Tips on choosing between multiple job offers

multiple job offers

Looking for a job can be a difficult task. You to go through a lot of steps, each one of them different depending on the company you work for. You have to deal with job interviews, exams, submission of documents, just to name a few. It’s a wonderful feeling when you do get a job offer. And doubly so, if you get offers from more than one employer. But multiple job offers can also cause a lot of trouble for you because of you can only choose one job offer to accept. And this is where doubt can creep in. Are you going to choose the right job for you or are you going to make the wrong choice and potentially miss out on a great job opportunity?

Fortunately, you can do some things to help you choose the right job offer.

First of all, assess yourself. What are the things that you think are important to you? This is a deceptively simple step. Often, we can say what we think is important to us offhandedly. But once we have to take this step seriously, that’s when we realize that we’re actually unsure about the things that are important to us and what are priorities are. Ask yourself – is a higher, more prestigious position what you want? Or do you want a job that will allow you to finish early so you can have more quality time with your family? These are some of the things that you’ll have to think about. You have to be true to what you really feel and not try to convince yourself that you want something when you obviously don’t.

You should look at the whole employment package that the companies are offering. Try to dissect it as thoroughly as possible. Look at the benefits they’re going to give you, the leaves you’re entitled to, opportunities for training, allowances, etc. You should also look at the distance of the office from your home. For example, if you want to get a job that is located farther away because it offers more in term of salary, go and look at how much you’ll spend on a daily basis on the commute.

Go and study the exact responsibilities of the jobs the companies are offering you. Usually, when the job is offered, you’ll only get a relatively vague rundown of responsibilities, and it will be very incomplete especially when you finally start working. Make sure that you have the complete information. You should also find out about how the company handles or takes care of its employees. Is there are clear path for career advancement of job promotions? Is it a company that values and understands family life? You might not get the information you need if you talk to the people who interviewed you or the HR department. Your best bet would be to talk to people who work in the company.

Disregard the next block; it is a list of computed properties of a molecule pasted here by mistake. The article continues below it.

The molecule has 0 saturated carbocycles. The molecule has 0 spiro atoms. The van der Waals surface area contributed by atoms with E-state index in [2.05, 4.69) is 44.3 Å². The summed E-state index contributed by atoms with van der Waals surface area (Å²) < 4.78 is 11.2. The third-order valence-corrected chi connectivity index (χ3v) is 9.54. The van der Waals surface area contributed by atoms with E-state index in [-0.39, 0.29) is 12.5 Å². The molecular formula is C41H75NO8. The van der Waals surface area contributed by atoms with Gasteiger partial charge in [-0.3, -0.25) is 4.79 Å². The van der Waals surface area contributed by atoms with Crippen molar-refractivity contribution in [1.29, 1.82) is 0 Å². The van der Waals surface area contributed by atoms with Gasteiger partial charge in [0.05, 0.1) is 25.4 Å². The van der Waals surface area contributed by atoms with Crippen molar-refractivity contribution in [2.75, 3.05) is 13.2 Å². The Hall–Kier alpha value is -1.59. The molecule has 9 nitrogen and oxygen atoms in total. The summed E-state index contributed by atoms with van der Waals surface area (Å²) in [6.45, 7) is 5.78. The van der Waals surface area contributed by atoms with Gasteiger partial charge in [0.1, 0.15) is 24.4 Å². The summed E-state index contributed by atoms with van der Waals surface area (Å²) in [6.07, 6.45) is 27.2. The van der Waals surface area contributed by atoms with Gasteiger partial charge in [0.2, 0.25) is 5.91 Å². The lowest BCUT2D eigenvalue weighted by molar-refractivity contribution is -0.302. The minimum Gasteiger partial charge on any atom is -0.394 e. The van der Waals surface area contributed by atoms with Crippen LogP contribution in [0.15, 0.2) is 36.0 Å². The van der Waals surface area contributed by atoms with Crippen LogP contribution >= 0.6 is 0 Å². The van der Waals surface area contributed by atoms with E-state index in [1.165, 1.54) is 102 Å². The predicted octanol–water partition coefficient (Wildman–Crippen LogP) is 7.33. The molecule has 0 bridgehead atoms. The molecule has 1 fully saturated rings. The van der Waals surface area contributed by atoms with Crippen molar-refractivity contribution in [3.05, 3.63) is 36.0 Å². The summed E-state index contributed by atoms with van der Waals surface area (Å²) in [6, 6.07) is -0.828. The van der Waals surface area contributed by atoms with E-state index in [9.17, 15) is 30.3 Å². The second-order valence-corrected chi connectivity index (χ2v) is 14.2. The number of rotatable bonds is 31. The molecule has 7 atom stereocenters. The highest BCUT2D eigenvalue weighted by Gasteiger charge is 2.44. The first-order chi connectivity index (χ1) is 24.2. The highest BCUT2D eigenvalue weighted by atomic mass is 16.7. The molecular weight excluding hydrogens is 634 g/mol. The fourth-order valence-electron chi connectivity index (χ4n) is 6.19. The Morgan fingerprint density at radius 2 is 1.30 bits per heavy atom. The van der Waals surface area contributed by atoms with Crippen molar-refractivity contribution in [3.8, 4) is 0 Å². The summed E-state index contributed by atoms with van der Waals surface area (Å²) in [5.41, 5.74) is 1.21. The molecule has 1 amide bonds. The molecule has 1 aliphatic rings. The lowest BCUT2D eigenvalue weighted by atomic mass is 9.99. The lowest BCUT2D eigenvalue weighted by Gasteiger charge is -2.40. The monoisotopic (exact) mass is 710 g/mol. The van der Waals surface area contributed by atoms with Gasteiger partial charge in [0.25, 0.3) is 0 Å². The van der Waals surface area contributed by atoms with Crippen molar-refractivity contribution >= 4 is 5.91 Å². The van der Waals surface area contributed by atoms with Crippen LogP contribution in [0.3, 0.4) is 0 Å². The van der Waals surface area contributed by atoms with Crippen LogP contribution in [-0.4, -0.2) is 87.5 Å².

Confer with your spouse. They’re there to give you not just moral support but their valued opinion as well. Discuss it with your husband and wife and try to weigh the value of the job and the realities you’ll have to face if you do accept it.

Finally, always ensure that you leave with a good relationship with the companies you rejected. You wouldn’t want to burn bridges. Talk to them about how much you appreciate the interview and the job offer and that, in the future, you hope to work with them.

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Related Questions
    • Solomon Reed

      Thanks for the advice. I just setup an interview with a company today who is offering less pay and benefits than the company I will be interviewing with two days from now. Wasn’t sure how to properly hold off giving a decision until hearing from the other company, while still keeping the first option open (just in case). For any other job-seekers looking for more information or tips on interviews and jobsearching check out this Executive Recruiting Blog I found. Thanks again! -Solomon

    • Solomon Reed

      Good article. As a staffing and recruiting firm specializing in the finance and accounting industry, knowing which job you should choose can be a tough decision. Start by comparing jobs offers, and know that the answer to your question should not be all about money. For just a minute, forget that money is involved and ask yourself which job offers the most challenge and appeal. If the offers are similar in amount, the long-term challenge could give you much more lasting job satisfaction. You don’t want to select a job in which there are no challenges and no opportunities to learn new skills.We at Burchard and Associates have a Executive Recruiting Blog that focuses on resume and recruiting tips as well as our latest job post “The Tough Decisions: Which Job Offer is Right for You?” Check it out!

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